An Empirical Study on Type Annotations: Accuracy, Speed, and Suggestion Effectiveness

John Paul Ore, Carrick Detweiler, Sebastian Elbaum

Research output: Contribution to journalArticlepeer-review

2 Scopus citations


Type annotations connect variables to domain-specific types. They enable the power of type checking and can detect faults early. In practice, type annotations have a reputation of being burdensome to developers. We lack, however, an empirical understanding of how and why they are burdensome. Hence, we seek to measure the baseline accuracy and speed for developers making type annotations to previously unseen code. We also study the impact of one or more type suggestions. We conduct an empirical study of 97 developers using 20 randomly selected code artifacts from the robotics domain containing physical unit types. We find that subjects select the correct physical type with just 51% accuracy, and a single correct annotation takes about 2 minutes on average. Showing subjects a single suggestion has a strong and significant impact on accuracy both when correct and incorrect, while showing three suggestions retains the significant benefits without the negative effects. We also find that suggestions do not come with a time penalty. We require subjects to explain their annotation choices, and we qualitatively analyze their explanations. We find that identifier names and reasoning about code operations are the primary clues for selecting a type. We also examine two state-of-the-art automated type annotation systems and find opportunities for their improvement.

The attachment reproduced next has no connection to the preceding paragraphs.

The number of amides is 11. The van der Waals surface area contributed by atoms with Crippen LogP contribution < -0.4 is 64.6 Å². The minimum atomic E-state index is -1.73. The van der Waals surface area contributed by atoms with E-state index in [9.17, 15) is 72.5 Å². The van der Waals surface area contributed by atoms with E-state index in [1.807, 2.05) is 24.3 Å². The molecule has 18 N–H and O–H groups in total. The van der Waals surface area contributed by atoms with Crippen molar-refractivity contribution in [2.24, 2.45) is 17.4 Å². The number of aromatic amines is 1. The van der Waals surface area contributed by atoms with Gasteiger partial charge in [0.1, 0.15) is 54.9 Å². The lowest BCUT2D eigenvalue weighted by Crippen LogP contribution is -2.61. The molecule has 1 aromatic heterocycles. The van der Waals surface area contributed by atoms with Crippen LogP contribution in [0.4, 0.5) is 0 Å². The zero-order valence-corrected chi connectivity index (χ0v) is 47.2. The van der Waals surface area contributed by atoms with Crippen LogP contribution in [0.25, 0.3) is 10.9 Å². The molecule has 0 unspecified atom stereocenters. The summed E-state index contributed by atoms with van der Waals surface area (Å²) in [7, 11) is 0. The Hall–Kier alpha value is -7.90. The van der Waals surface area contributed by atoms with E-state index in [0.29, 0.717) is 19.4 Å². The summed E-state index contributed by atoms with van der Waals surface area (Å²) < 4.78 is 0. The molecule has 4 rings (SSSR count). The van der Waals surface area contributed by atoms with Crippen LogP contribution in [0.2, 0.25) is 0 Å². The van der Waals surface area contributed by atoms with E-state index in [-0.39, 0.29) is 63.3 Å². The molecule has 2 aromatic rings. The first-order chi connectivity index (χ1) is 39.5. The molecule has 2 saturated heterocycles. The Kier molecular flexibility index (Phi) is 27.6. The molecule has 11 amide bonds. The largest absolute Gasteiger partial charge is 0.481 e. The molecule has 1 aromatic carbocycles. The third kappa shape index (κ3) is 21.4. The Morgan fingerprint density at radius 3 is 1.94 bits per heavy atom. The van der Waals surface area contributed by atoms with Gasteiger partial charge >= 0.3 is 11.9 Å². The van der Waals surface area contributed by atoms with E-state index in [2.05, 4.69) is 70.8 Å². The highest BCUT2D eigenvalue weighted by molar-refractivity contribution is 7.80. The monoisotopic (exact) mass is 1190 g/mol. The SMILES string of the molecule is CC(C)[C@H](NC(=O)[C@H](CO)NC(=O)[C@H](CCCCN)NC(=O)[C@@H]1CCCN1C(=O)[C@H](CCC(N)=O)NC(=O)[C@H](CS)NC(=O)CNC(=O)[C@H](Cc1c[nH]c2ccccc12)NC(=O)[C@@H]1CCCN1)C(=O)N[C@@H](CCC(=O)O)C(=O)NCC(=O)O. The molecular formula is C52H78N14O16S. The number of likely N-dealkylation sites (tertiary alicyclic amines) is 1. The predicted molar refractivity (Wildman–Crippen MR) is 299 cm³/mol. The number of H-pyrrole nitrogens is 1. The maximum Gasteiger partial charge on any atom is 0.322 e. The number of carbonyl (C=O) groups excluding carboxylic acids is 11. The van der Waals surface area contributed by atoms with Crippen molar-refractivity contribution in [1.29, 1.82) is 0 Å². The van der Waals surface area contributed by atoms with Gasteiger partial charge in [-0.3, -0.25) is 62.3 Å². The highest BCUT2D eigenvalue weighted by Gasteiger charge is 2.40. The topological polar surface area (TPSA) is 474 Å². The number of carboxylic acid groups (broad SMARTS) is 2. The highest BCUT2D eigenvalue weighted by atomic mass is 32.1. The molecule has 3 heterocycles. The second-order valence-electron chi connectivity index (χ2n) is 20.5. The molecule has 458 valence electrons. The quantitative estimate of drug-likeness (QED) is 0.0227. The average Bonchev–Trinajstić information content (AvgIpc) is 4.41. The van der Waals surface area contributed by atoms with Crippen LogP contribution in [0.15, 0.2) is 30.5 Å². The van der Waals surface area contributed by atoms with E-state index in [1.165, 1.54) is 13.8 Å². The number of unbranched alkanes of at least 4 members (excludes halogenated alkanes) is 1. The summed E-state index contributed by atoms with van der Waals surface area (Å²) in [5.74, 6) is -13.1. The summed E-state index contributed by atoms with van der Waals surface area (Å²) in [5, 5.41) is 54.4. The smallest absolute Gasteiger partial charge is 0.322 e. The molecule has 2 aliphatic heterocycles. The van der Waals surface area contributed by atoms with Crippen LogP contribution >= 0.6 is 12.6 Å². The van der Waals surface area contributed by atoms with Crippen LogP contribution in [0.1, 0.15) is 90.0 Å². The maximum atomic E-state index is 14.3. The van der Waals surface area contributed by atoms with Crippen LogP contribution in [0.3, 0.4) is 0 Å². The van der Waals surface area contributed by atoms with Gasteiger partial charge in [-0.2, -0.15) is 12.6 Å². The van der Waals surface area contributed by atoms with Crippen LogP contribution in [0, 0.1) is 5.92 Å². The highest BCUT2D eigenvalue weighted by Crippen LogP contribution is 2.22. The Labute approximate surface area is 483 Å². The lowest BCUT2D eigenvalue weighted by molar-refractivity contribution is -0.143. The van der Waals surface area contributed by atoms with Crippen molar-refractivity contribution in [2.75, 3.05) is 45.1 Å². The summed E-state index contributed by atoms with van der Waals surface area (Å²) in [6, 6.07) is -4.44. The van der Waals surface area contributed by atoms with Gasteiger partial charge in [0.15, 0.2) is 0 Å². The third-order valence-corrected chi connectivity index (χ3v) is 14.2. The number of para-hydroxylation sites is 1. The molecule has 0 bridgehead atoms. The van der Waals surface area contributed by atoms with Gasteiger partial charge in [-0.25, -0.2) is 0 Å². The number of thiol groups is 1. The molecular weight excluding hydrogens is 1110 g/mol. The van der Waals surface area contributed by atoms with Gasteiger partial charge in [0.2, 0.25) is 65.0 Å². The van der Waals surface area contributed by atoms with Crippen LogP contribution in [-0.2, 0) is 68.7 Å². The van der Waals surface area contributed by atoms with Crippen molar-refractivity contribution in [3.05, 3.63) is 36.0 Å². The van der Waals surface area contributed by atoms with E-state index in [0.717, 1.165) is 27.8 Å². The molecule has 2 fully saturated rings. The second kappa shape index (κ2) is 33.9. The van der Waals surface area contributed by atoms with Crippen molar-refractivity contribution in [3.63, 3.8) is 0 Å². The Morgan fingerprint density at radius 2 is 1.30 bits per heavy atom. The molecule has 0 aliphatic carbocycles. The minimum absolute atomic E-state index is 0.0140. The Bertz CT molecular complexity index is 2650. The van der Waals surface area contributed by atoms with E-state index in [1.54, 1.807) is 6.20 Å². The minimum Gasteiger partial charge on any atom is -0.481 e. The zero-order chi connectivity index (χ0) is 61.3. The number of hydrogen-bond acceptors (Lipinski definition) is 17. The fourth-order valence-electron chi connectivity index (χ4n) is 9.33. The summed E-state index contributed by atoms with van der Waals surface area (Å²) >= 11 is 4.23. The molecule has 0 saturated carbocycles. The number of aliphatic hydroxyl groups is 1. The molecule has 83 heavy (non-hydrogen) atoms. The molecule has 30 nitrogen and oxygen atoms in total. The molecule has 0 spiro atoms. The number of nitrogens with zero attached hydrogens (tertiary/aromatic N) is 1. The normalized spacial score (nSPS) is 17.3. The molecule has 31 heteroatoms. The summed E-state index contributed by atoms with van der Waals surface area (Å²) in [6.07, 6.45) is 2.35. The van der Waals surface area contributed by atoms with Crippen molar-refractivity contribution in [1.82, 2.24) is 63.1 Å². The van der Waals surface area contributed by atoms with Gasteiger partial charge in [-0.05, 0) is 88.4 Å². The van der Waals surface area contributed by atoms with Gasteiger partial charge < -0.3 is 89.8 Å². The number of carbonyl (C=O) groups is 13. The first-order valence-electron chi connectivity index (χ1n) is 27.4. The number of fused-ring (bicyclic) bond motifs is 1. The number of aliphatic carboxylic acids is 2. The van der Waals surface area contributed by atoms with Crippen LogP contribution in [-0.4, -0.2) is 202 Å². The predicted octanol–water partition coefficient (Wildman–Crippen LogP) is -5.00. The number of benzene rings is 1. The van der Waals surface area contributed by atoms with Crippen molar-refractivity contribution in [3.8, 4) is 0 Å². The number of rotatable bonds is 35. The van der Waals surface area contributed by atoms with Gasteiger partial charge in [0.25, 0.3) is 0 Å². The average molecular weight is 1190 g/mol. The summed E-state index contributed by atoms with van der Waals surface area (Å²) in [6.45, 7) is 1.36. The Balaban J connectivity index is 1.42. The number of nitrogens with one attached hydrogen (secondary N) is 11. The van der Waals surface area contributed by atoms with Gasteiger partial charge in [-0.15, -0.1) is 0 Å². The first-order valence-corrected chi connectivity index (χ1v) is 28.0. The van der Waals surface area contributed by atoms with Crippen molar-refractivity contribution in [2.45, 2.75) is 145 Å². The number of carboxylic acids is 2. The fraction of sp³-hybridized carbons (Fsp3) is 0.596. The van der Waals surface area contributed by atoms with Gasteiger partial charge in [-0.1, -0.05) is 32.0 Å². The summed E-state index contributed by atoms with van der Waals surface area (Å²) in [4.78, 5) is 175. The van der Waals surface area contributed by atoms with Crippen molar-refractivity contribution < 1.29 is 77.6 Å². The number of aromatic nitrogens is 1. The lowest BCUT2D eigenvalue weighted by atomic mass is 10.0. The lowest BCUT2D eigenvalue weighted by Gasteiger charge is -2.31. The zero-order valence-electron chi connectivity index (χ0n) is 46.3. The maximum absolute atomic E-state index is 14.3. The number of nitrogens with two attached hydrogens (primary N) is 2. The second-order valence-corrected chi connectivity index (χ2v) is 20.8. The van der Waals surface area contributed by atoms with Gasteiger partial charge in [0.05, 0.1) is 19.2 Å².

Original languageEnglish (US)
Article number20
JournalACM Transactions on Software Engineering and Methodology
Issue number2
StatePublished - Mar 2021


  • Type checking
  • annotations
  • automated static analysis
  • dimensional analysis
  • physical units
  • program analysis
  • robotic systems
  • software reliability

ASJC Scopus subject areas

  • Software


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